U.S. general ‘stops’ a melon as cheering populace tosses flowers and fruit at Americans
By C. R. Cunningham, United Press staff writer
Palermo, Sicily, Italy – (July 22, delayed)
With half a dozen shots fired in anger and as many more in pure celebration, this Sicilian capital of 400,000 fell at dusk today to U.S. armored forces piling into the city from two sides.
Our reception by the citizens of Palermo was the wildest of any of a hundred I had seen, far outstripping anything in Tunisia. Thousands of persons lined the main road into the city, waving white flags, cheering, clapping hands and stopping our vehicles to indulge in the curiously Italian habit of expressing their welcome by flowery speeches.
It seemed a waste of money to move so many troops and their equipment, particularly armor, into this operation when a single infantry division could have done the job with ease. However, it will take a large number of troops to look after the thousands of Italian and few German prisoners and to police Palermo and other towns taken en route.
Everywhere there were shouts of “Evviva Americano” and “Evviva libertà.” I asked a citizen what the later cry meant and he replied:
The people are cheering you Americans as their liberators from Fascism which they detest after 15 years of it. They hate Mussolini and his government.
I reached Palermo after a 100-mile drive from Agrigento. It was the wildest and dustiest ride I have ever had, with great clouds of Sicilian dust blinding and choking us in the wake of rumbling tanks, halftracks and other vehicles.
Outside Monreale, we were halted by a burst of enemy gunfire in the hills to our right.
‘A little trouble’
An American brigadier general who had carried the surrender terms to the Germans at Bizerte last May and now commanded a combat team told me:
There is still a little bit of trouble tip there, but we can clean them out before dark.
In Monreale, we found the populace just returning to their homes from the hills. Everywhere there were white flags, old people crying for joy, younger ones cheering with excitement and others seeming not to know what was happening.
There was no sign of resistance as we drove through streets where crowds were lined 20 yards deep on both sides. In one captured command car was found an Italian brigadier who wished to see someone in authority so he could surrender the next town. We left him under guard of a second lieutenant.
Our little convoy proceeded to the accompaniment of an ovation that was just a little too exuberant in spots. In Tunisia, the people tossed flowers. Here they tossed not only flowers but fruit, and such fruit. Not because our performance was bad, either.
General stops a melon
The general stopped a watermelon with his hand. Lt. William K. Goodrick, gunner on a halftrack, stopped another with his helmet, I caught a luscious melon on my shoulder and it splattered seeds and juice all over my clothes.
At the edge of Palermo, we ran into what appeared to be a roadblock but was only the leading elements of an American armored division coming into town from the east. They had captured an Italian major general, one of the local commanders, and were having a rather difficult time with him.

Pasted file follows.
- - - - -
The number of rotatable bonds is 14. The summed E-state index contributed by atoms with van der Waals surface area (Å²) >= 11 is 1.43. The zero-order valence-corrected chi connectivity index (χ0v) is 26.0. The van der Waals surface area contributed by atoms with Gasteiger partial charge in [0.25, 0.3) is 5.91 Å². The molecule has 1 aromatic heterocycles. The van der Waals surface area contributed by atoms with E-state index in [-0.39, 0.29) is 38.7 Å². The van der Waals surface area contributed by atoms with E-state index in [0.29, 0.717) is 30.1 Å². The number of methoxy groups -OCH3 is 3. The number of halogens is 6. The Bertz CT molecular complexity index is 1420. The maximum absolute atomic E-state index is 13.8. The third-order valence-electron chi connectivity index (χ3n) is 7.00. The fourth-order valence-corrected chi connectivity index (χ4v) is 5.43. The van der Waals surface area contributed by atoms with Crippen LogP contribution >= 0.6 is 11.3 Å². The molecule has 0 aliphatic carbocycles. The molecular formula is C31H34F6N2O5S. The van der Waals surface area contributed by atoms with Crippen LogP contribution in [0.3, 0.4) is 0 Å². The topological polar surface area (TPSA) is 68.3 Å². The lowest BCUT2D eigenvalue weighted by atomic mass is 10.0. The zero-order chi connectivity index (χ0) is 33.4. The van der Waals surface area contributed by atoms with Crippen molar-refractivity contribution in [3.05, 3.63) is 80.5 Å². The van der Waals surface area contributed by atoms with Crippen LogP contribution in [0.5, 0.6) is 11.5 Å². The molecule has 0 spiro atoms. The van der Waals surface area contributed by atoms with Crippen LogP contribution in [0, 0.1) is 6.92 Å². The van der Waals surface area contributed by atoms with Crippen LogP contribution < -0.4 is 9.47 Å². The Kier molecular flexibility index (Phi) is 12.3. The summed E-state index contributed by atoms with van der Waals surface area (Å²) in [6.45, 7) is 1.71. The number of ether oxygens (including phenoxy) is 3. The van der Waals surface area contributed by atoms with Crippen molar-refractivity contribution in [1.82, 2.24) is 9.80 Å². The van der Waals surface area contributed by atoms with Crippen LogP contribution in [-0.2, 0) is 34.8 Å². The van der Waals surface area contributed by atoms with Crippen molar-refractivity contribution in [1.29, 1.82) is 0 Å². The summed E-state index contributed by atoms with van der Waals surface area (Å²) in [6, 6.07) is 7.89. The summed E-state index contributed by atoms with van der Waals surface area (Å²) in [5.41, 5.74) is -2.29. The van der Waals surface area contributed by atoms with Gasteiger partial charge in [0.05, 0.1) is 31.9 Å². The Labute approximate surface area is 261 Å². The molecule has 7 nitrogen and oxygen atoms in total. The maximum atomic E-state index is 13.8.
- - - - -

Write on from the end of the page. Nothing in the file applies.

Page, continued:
Our general took over and the Italian proved most affable.
‘We’re finished,’ Italian says
“Congratulations, sir,” he said, then turned to 100 Italian soldiers lined up at the side of the road and told them:
Soldiers, we are finished. Throw down your arms and surrender. We have lost the battle to a superior force.
Asked whether there would be resistance in Palermo, the Italian general replied:
I am sure there will not be, but perhaps there may be sniping and some resistance around the port.
He explained that a lieutenant general outranked him as Palermo commander. So, packing him into his command convoy under convoy of two halftracks and a jeep, all carrying white flags, we drove on into town to demand formal surrender of the city.
We rolled into the heart of the city at a fast clip, meeting three jeeps from another division. At first, there were hardly any signs of life but people soon swarmed from their homes to cheer us.
Our Italian, Gen. Giuseppe Molinero, directed us to the huge building which housed the Palermo district headquarters. Not finding his superior in, Molinero said:
I don’t know where the general got to, but if you want the formal surrender of the city, I’ll give it to you.
So, with Molinero still sitting in his command car, the formal surrender was affected.
The surrender negotiations had been a little difficult because Molinero could not speak English, our general could not speak Italian and there were no interpreters around.
Photographer Robert Capa eased the situation by finding out that both he and Molinero spoke French, and so the negotiations were carried out in that language with Capa as interpreter.
In answer to our general’s demand for full surrender of the troops, city and port, Molinero replied:
You can have everything as far as I am concerned.
Molinero is short, stocky and above middle age. He wore the pale blue uniform of a major general with more service ribbons over his life tunic pocket than I have ever seen on one man.
He was clean-shaven, so a huge scar on both cheeks, running through his mouth, stood out.
Earlier in our journey to Palermo, I talked to a group of German prisoners. One told me he had been in Sicily only three weeks after being transferred from Russia and that in passing through Germany he had heard expressions that Germany was finished.
These prisoners were all veterans of the last war and, although firm followers of Adolf Hitler, were terrifically Germanic in the old mold.